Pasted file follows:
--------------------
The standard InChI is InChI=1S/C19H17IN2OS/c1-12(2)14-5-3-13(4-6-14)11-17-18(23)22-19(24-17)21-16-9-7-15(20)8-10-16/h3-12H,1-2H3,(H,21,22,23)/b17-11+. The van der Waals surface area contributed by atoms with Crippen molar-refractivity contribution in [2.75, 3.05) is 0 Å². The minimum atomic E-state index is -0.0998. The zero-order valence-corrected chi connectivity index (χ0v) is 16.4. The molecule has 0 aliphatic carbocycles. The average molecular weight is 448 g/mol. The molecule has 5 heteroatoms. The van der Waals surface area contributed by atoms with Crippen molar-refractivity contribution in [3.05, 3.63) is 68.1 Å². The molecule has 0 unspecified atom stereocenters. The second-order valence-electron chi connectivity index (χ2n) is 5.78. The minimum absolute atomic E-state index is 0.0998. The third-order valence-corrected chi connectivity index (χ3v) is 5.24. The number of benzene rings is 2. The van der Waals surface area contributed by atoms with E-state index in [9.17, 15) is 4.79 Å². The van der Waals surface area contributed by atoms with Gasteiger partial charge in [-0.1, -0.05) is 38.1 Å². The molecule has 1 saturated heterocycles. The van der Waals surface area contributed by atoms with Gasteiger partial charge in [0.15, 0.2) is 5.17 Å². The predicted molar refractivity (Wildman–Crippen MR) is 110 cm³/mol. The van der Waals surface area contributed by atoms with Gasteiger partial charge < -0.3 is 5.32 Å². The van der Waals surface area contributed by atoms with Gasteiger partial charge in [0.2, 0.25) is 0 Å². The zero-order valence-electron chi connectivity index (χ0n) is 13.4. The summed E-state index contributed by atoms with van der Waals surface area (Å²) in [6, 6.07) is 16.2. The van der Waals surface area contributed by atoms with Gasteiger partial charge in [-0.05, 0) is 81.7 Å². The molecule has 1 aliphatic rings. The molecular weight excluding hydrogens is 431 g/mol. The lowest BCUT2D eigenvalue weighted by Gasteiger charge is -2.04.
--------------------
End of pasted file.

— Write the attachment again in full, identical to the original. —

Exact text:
The standard InChI is InChI=1S/C19H17IN2OS/c1-12(2)14-5-3-13(4-6-14)11-17-18(23)22-19(24-17)21-16-9-7-15(20)8-10-16/h3-12H,1-2H3,(H,21,22,23)/b17-11+. The van der Waals surface area contributed by atoms with Crippen molar-refractivity contribution in [2.75, 3.05) is 0 Å². The minimum atomic E-state index is -0.0998. The zero-order valence-corrected chi connectivity index (χ0v) is 16.4. The molecule has 0 aliphatic carbocycles. The average molecular weight is 448 g/mol. The molecule has 5 heteroatoms. The van der Waals surface area contributed by atoms with Crippen molar-refractivity contribution in [3.05, 3.63) is 68.1 Å². The molecule has 0 unspecified atom stereocenters. The second-order valence-electron chi connectivity index (χ2n) is 5.78. The minimum absolute atomic E-state index is 0.0998. The third-order valence-corrected chi connectivity index (χ3v) is 5.24. The number of benzene rings is 2. The van der Waals surface area contributed by atoms with E-state index in [9.17, 15) is 4.79 Å². The van der Waals surface area contributed by atoms with Gasteiger partial charge in [-0.1, -0.05) is 38.1 Å². The molecule has 1 saturated heterocycles. The van der Waals surface area contributed by atoms with Gasteiger partial charge in [0.15, 0.2) is 5.17 Å². The predicted molar refractivity (Wildman–Crippen MR) is 110 cm³/mol. The van der Waals surface area contributed by atoms with Gasteiger partial charge < -0.3 is 5.32 Å². The van der Waals surface area contributed by atoms with Gasteiger partial charge in [0.2, 0.25) is 0 Å². The zero-order valence-electron chi connectivity index (χ0n) is 13.4. The summed E-state index contributed by atoms with van der Waals surface area (Å²) in [6, 6.07) is 16.2. The van der Waals surface area contributed by atoms with Gasteiger partial charge in [-0.05, 0) is 81.7 Å². The molecule has 1 aliphatic rings. The molecular weight excluding hydrogens is 431 g/mol. The lowest BCUT2D eigenvalue weighted by Gasteiger charge is -2.04.